The word fight is a distraction at a time when players are making traction in boosting Scrabble’s popularity online. YouTube content creator Kevin Peterson, who goes by T1J, this month posted an engaging 18-minute video, “I Tried to Master Scrabble in 30 Days.” Josh Sokol, the current champ, describes himself as a “Scrabble influencer” and is building a following for his livestreams and videos. No. 3 Mack Meller also makes videos; he’s currently playing a 100-game match against a Scrabble bot.
The most influential Scrabbler online is 2017 North American champion Will Anderson. His YouTube channel has more than 26,000 subscribers, and one of his videos, “The Greatest Scrabble Player Ever Is Underrated,” has racked up more than 1.2 million views. Anderson, who works for Scopely Inc., the creator of the licensed app Scrabble GO, would like the North American game to abandon NASPA’s proprietary list and adopt the OSPD. He said the Merriam-Webster lexicon is used for around 57 percent of turns played in English on Scrabble GO. A more expansive international-English list published by the British dictionary maker Collins accounts for 42.5 percent. NASPA’s list? Just 0.54 percent.
“Why are we going rogue?” Anderson said of competitive Scrabble, which currently has about 1,000 active tournament players in the United States and Canada. “We are deviating from a standard in widespread use across the country, and even the world, by players we are trying to convert into our ranks.”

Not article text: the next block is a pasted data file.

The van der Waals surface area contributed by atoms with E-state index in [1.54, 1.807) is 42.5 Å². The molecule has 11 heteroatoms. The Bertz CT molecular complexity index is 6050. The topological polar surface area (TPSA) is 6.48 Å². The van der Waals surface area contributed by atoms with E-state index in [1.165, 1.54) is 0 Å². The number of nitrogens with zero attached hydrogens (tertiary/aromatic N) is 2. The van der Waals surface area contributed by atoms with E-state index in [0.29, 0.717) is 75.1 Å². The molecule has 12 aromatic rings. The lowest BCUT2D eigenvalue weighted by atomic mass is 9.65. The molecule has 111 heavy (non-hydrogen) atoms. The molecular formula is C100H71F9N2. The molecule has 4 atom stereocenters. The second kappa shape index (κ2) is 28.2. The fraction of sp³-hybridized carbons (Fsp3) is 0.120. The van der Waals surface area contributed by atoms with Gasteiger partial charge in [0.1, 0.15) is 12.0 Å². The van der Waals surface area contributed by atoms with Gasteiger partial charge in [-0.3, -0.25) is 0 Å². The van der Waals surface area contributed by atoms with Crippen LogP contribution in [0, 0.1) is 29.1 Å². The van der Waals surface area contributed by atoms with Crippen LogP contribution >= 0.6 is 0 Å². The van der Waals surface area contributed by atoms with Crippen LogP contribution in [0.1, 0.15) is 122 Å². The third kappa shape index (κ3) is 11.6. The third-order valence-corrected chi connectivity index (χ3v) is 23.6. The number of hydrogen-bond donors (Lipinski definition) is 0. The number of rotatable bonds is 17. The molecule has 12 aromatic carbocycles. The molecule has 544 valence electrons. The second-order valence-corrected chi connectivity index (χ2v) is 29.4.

Part of the problem is that the Scrabble ranks are fractured. The game’s owner in North America, Hasbro Inc., terminated a license with NASPA in 2021 and has no involvement in tournament play. (It does sponsor an annual youth championship, which, full disclosure, I’ve helped organize the past two years.) NASPA also doesn’t currently have a formal relationship with Merriam-Webster, which is licensed by Hasbro to publish the OSPD. There’s a splinter players organization that uses the pre-2020 NASPA word list with all the slurs. And some events use the Collins list.
NASPA expects its updated lexicon to take effect in tournaments in early 2024. In the meantime, Scrabble players will continue to question—and snark about—spurious words. “I predict that in 10,000 years archaeologists will unearth a copy” of NASPA’s list, said another high-ranking player, Carl Johnson, “and cite HORSEFEATHERSES as a critical moment in the collapse of Western civilization.”
Correction, Nov. 15, 2023: This article originally misstated that the fourth and fifth editions of Webster’s New World College Dictionary were published in 2014 and 2020, respectively.